A law today that represents one of the most serious assaults on private property rights is that of civil asset forfeiture. The government can seize an individual’s car, home, cash and other property without ever charging or convicting him of a crime. Unlike criminal forfeiture in which property is confiscated by the government after the owner has been found guilty in a court of law, in civil forfeiture the property owner may never be charged or convicted of a crime and may still never regain his property.
Unfortunately for those who have had their property seized by the government, one of the basic rights of being an American citizen is denied – the right of innocent until proven guilty. When the government has seized your property due to civil forfeiture, you must go to court against the Justice Department and prove your innocence before your property may be returned. Due to the expense involved in taking on the United States Department of Justice in a court of law, the majority of Americans who have had their property seized by civil forfeiture will do nothing.
Civil forfeiture law was expanded immensely during the 1980’s war on drugs in this country. In 1986, two years after the DOJ’s Asset Forfeiture Fund was created, the fund took in almost $94 million in proceeds from forfeited assets. By 2008, the amount of proceeds from forfeited assets grew to over $1 billion. The total net assets seized, according to the DOJ, in fiscal year 2012 exceeded $4.2 billion.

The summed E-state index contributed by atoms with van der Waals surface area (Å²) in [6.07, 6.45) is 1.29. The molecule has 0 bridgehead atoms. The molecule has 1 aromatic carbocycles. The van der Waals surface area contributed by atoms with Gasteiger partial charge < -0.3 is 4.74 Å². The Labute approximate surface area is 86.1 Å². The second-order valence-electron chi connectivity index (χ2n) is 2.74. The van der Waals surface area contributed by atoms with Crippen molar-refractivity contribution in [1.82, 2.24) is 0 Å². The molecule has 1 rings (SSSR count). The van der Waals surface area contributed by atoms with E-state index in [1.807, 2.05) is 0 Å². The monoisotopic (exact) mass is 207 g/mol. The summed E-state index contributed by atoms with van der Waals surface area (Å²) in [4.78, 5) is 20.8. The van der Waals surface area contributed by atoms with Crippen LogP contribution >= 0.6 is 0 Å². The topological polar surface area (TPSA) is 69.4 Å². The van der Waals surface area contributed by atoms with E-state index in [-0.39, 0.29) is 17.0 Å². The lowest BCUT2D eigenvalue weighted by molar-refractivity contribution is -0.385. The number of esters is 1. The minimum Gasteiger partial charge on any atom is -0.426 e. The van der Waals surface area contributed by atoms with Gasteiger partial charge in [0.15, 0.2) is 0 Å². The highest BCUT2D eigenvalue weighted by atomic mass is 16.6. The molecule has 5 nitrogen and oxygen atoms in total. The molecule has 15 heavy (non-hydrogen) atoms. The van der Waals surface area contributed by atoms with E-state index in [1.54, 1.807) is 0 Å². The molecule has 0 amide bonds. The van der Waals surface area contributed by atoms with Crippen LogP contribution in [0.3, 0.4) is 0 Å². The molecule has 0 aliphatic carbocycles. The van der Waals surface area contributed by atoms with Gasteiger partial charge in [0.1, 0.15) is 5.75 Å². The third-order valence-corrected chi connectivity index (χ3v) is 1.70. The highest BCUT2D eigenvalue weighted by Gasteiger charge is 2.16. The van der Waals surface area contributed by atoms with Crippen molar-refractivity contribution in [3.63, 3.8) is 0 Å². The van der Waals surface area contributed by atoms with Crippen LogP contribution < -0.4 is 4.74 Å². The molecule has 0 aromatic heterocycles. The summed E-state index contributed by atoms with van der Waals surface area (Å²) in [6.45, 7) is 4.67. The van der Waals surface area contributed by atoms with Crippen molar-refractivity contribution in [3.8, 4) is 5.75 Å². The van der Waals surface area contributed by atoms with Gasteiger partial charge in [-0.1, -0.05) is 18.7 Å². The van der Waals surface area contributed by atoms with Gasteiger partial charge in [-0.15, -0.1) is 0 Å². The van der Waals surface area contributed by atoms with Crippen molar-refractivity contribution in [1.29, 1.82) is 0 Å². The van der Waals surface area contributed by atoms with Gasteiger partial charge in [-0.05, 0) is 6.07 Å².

Civil asset forfeitures are lining the pockets of federal, state and local law enforcement agencies. The forfeiture laws allow up to eighty percent of confiscated assets to be converted into cash to fund the organizations that seized the property, and unfortunately this type of system leads to rampant abuse.
For example, some police have conducted “reverse” sting operations in which they pose as drug dealers to lure buyers with promises of cheap drugs. The officers then, once the deals go down, bust the buyers and then using civil forfeiture laws, seize their cash and cars.
Asset forfeiture has been derided for years by civil rights groups who argue that it is an unfair law that allows law enforcement agencies to wrongly keep and use the money they get by confiscating citizen’s funds and property. Private property in our nation will be at risk until changes in civil forfeiture laws are made. Our government should not be allowed to use civil forfeiture to seize property from citizens without due process of law. The outcome of the civil forfeiture laws in our country, according to the Institute for Justice, “is a system that rewards policing for profit.”